This is why I like living in Maryland:
More than 300,000 Maryland residents will pay higher income taxes under a package given final approval by the legislature Wednesday...
The legislation — passed by the Senate on Tuesday and the House on Wednesday — will also widen the income tax divide between Maryland and Virginia. Maryland’s new top state-local tax bracket will tie the District’s for fourth-highest in the nation, at 8.95 percent. Across the Potomac, the top rate in Virginia is 5.75 percent...
The General Assembly adjourned its annual session April 9 in disarray, having approved a spending plan but not a revenue bill that was widely expected to pass. Without reconvening to approve the tax increases, the spending plan would have required more than $400 million in cuts to schools and state programs beginning July 1.
Cuts to classrooms, libraries and police in Prince George’s would have topped $65 million, boosting the county’s projected shortfall by 50 percent. Montgomery County would have lost more than $41 million, with a similar effect on its budget gap.
Bravo, Governor O'Malley and all legislators who voted to raise my taxes. I applaud you. I am not being ironic.
I live in one of the nicest counties in the United States, Montgomery. Taxes are high. But services are high too. The parks are great. The library system is fantastic. The public infrastructure is, well, heaving under lots of traffic, but even so it's good.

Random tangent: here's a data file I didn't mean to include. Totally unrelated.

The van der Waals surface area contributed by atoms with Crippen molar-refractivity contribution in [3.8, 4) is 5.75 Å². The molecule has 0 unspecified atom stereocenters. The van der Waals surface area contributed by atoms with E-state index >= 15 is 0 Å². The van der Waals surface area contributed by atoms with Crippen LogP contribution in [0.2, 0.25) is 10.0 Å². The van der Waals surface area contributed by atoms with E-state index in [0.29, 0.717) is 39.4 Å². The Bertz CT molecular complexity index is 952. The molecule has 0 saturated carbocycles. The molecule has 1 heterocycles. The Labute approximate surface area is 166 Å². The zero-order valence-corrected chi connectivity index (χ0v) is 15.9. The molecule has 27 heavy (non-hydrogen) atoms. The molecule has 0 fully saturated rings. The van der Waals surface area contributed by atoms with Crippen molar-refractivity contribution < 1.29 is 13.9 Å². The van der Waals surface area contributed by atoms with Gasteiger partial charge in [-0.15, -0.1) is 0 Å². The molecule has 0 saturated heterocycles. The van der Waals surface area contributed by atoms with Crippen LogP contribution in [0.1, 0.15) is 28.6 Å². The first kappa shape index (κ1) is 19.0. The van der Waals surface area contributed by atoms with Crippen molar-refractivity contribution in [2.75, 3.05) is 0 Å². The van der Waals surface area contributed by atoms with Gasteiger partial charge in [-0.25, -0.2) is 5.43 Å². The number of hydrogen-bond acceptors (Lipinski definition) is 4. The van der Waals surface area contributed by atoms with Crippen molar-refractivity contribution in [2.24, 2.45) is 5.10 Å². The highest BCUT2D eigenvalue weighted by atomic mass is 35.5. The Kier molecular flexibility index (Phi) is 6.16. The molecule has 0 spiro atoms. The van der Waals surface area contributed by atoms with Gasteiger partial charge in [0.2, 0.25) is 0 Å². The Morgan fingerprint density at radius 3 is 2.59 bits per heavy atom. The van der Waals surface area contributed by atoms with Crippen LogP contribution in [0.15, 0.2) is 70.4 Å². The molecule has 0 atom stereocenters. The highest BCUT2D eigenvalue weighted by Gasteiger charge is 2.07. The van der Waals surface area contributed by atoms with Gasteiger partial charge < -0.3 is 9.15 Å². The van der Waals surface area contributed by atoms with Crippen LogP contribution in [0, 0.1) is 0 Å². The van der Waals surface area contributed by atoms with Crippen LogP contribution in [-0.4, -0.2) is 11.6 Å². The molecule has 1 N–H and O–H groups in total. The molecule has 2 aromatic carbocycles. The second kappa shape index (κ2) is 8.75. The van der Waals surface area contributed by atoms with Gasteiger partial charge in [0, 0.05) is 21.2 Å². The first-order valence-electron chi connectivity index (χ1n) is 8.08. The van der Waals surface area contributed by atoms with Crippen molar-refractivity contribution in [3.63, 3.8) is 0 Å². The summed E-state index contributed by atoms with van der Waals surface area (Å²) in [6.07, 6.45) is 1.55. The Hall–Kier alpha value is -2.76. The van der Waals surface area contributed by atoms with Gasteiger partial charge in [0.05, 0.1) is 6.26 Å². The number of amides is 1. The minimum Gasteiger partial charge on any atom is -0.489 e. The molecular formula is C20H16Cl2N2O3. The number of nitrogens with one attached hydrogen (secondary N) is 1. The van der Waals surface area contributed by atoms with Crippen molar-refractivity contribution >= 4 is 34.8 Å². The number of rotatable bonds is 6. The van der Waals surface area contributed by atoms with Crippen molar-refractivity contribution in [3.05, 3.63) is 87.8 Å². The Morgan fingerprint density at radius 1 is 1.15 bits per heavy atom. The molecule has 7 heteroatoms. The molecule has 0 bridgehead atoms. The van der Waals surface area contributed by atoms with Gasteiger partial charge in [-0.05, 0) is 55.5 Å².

And the schools are (mostly) pretty amazing. There are of course differences between the upper-middle-class and lower-middle-class sections of the county. But as far as I know all the schools are at least pretty good. And the best ones...choosing among Whitman, Walter Johnson, and BCC (the Bethesda-Chevy Chase high schools) is like choosing among Harvard, Princeton, and Columbia.
I'm quite happy, then, to pay my share. It may cost me a little more, but there are so many returns. And they're not all indirect. Some are quite direct--the value of my home, for example, is far greater than it would otherwise be because of those parks and libraries and schools. This really is a case where the individual good and the common good are very clearly connected to each other.
I've never understood why Democrats don't talk about this sort of thing more than they do. It's a great example for the even crotchety right-wingers who live in counties like mine. Your house has added value, pal, and you therefore have more wealth, precisely because you live in a high-tax environment where the money is well spent, and where people will always want to buy your house when you're ready to sell. Except for Elizabeth Warren, Democrats are afraid to talk like that.